If you can change the voting process until a guy gets in, then what's the point in voting? ESPN.com has an interesting article regarding the subject and the inclusion of Bowie Kuhn but the exclusion of Marvin Miller. Read on.
Kansas City made a quiet deal today, signing catcher Miguel Olivo to a 1-year contract. It may not seem like much, but it's these small changes that should help the Royals approach the middle of the standings over the next couple years. Everyone (myself included) balked at the money they threw at Gil Meche, but it looks like Meche may be a solid anchor for a staff sorely in need of one. With Teahen, John Buck, and Alex Gordon likely to be on the upswing, 80 wins is a real possibility for Kansas City, especially with Minnesota and Chicago flailing right now.
There is not nearly enough depth in the KC talent pool to compete with Detroit and Cleveland, but that doesn't mean the Royals can't bring a little respectability to this once proud franchise.
How do you know the market for pitching has gotten out of hand? Mark Prior, with just one win in over two years and still recovering from shoulder surgery in April, is enjoying a bidding war for his services. Several teams are involved, including Houston, and it appears that Prior is likely to sign with San Diego.
The teams are offering incentive-based deals, but the winner will likely have to pony up a decent amount of guaranteed cash as well. For the record, Prior won't even be ready until mid-May at the earliest.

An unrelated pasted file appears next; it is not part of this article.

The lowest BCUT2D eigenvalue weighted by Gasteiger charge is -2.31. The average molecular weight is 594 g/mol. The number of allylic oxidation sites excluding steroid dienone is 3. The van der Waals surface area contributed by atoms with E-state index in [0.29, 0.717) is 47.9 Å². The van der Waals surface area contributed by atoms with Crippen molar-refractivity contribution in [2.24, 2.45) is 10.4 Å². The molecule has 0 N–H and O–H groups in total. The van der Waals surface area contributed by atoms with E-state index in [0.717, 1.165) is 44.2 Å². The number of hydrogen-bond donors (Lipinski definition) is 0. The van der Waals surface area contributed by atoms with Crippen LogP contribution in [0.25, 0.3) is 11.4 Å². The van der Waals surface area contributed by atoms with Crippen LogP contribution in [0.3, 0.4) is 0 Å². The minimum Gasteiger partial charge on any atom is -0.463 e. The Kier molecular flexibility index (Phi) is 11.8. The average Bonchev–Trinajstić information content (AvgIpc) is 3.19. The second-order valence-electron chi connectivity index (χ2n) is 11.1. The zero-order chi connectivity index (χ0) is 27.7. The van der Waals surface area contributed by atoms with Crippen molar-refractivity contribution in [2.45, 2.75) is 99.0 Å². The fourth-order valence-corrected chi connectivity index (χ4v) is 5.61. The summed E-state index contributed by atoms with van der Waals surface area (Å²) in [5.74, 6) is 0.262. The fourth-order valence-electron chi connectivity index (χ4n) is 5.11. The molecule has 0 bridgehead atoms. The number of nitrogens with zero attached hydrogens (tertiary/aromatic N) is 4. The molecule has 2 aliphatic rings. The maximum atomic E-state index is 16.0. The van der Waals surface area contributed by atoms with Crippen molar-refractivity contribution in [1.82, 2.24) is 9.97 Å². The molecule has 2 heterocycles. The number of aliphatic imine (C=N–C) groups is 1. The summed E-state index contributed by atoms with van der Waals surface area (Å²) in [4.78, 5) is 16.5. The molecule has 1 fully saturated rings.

The good news with the ongoing writers strike is that there is less competition for sports viewers, meaning better ratings for games (hopefully). The bad news? We have to be subjected to such fare as Clash of the Choirs, Duel, Are You Smarter Than a 5th Grader?, and Don't Forget the Lyrics!, all shows just on tonight alone. Support the writers, because it's not going to get any better until they get back to their word processors and start churning out some decent content.
I thought I wouldn't have much to say about the findings from the Mitchell Report, but one simple statement by a reader got my big mouth flapping. Read what I had to say about the importance (or lack thereof) of the Mitchell Report in the latest Hot Corner.
A loyal reader noticed the similarities to my "press conference" photo (upper left of this page) and a photo of George Mitchell. I think Mitchell is stealing my mannerisms.